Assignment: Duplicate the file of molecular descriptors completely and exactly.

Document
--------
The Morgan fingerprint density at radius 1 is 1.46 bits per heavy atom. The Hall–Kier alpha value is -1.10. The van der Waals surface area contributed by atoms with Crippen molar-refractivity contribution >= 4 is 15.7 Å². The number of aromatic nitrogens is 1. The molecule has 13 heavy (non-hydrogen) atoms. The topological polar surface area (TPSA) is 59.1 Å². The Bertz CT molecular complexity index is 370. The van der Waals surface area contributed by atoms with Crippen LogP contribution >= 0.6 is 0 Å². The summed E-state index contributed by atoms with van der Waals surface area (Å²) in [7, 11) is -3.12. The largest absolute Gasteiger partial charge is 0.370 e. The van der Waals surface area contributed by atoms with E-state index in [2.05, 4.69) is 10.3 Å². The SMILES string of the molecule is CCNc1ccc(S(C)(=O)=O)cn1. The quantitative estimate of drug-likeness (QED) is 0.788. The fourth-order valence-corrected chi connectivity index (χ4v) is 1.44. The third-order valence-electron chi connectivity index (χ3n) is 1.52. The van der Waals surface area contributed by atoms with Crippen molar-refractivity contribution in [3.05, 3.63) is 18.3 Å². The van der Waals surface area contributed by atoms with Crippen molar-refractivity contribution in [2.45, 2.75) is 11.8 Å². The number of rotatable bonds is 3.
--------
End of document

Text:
The Morgan fingerprint density at radius 1 is 1.46 bits per heavy atom. The Hall–Kier alpha value is -1.10. The van der Waals surface area contributed by atoms with Crippen molar-refractivity contribution >= 4 is 15.7 Å². The number of aromatic nitrogens is 1. The molecule has 13 heavy (non-hydrogen) atoms. The topological polar surface area (TPSA) is 59.1 Å². The Bertz CT molecular complexity index is 370. The van der Waals surface area contributed by atoms with Crippen LogP contribution >= 0.6 is 0 Å². The summed E-state index contributed by atoms with van der Waals surface area (Å²) in [7, 11) is -3.12. The largest absolute Gasteiger partial charge is 0.370 e. The van der Waals surface area contributed by atoms with E-state index in [2.05, 4.69) is 10.3 Å². The SMILES string of the molecule is CCNc1ccc(S(C)(=O)=O)cn1. The quantitative estimate of drug-likeness (QED) is 0.788. The fourth-order valence-corrected chi connectivity index (χ4v) is 1.44. The third-order valence-electron chi connectivity index (χ3n) is 1.52. The van der Waals surface area contributed by atoms with Crippen molar-refractivity contribution in [3.05, 3.63) is 18.3 Å². The van der Waals surface area contributed by atoms with Crippen molar-refractivity contribution in [2.45, 2.75) is 11.8 Å². The number of rotatable bonds is 3.